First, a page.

My way to stay disease free was to get sick a lot as a kid, I was rugrat in sewers, trash dumps, everywhere... was fun. Don't really get sick anymore. Damned overprotective parents ruining their kids immune systems.

posted on Jul, 11 2015 @ 05:06 PM
Then were almost identical to a mushroom and not the chimp.. maybe human means mushroom in Latin after all..?

posted on Jul, 11 2015 @ 05:12 PM
a reply to: Utnapisjtim

Without all those different bacteria and fungi our body and immune system could not function.

posted on Jul, 11 2015 @ 05:46 PM
a reply to: Utnapisjtim

What is even more interesting is the connection between the stomach bacteria and mental illness.

We are never truly alone. On our skin, in our gums, and in our guts live 100 trillion organisms, altogether known as the microbiome. These beasties comprise 90% of the cells of our bodies, though these cells are so tiny in size that it appears our own human cells predominate. It is only recently that we have begun to study these organisms with any depth. Most of them live within the gut, and cannot be cultured, and only with the advent of advanced genetic testing have we been able to have a better understanding of the variety and numbers of microbes we’re dealing with. They are Bacteria, Archaea (link is external), and even some eukariotic (link is external) parasites, protozoans, and fungi.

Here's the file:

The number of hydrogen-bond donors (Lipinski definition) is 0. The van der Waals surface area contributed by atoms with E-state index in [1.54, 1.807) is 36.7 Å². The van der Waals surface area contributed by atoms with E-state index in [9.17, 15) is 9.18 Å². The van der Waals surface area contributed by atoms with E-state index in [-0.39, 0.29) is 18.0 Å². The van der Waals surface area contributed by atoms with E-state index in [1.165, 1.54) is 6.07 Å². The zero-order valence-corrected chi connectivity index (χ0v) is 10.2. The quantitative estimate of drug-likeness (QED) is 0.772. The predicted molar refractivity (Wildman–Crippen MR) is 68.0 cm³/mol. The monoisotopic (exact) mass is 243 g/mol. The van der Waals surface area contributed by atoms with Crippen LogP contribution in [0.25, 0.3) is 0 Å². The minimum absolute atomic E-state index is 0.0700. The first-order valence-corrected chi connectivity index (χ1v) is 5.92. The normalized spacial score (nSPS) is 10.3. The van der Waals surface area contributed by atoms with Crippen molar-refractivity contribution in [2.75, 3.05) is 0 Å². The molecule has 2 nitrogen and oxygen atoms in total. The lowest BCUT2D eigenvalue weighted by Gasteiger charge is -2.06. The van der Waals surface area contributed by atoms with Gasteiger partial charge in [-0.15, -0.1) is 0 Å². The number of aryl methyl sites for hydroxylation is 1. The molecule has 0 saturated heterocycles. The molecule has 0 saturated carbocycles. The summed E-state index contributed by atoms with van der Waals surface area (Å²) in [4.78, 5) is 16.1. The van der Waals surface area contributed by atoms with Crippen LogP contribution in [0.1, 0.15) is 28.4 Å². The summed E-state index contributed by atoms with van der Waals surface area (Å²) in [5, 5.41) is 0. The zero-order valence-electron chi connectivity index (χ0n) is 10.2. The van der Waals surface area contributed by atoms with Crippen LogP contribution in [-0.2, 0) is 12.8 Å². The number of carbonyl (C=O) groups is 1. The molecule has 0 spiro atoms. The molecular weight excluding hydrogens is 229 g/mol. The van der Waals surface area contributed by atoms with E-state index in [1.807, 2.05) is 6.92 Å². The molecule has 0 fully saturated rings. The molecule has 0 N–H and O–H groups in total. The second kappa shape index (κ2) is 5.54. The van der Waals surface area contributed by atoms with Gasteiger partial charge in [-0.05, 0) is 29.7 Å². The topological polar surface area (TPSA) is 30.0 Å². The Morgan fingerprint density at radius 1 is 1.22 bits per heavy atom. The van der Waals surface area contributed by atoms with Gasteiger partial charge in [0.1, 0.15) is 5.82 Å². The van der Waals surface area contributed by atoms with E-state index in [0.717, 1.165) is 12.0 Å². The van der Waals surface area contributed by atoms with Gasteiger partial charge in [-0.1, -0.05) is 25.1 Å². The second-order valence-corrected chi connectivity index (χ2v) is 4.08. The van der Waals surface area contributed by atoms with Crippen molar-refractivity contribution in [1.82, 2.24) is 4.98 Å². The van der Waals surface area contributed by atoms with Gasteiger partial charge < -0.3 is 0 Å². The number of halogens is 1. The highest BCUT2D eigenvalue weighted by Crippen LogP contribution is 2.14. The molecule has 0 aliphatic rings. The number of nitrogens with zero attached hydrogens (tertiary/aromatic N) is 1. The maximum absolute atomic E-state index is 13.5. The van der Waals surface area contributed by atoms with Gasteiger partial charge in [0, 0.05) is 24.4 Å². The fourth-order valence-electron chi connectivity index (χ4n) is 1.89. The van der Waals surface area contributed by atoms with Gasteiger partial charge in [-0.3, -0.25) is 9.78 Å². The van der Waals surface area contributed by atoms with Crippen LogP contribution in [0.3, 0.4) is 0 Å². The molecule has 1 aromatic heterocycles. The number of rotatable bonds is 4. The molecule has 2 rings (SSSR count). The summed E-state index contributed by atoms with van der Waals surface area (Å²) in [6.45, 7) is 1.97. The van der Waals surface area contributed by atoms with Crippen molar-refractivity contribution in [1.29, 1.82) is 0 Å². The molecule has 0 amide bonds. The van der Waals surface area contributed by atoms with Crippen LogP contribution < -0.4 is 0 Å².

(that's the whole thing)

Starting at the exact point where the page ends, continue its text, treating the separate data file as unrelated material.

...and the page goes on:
What do they have to do with psychiatry? It turns out way more than we might have suspected. The gut and brain have a steady ability to communicate via the nervous system, hormones, and the immune system. Some of the microbiome can release neurotransmitters, just like our own neurons do, speaking to the brain in its own language via the vagus nerve.

To have a full understanding of how the whole gut-brain connection works, you need robust knowledge of endocrinology, immunology, pathology, and neurology, which is a bit beyond the scope of a blog article. However, to break it down to simplistic terms, here are the basic links:

1) The body responds to stress (mental or physical) via the hypothalamic-pituitary-adrenal axis. For example, if you are eating lunch and a lion jumps into the middle of your picnic table, your “fight or flight” system is fired into full gear, your heart pounds, your pupils dilate, your hair stands on end, natural steroids and adrenaline flood your system to strengthen your muscles and give you an extra burst of speed. Even your platelets change shape so they are more sticky, leaving you less likely to bleed out if you are attacked. Naturally, our bodies have negative feedback that can tone down the fight or flight response once the danger is past (assuming you survive). Under conditions of chronic stress, however, mental or physical, the feedback tends to get messed up, leading to symptoms of chronic stress (which includes mental issues such as anxiety or clinical depression, but also physical problems such as chronic gut problems, headaches, high blood pressure, etc.). What does all of that have to do with the gut?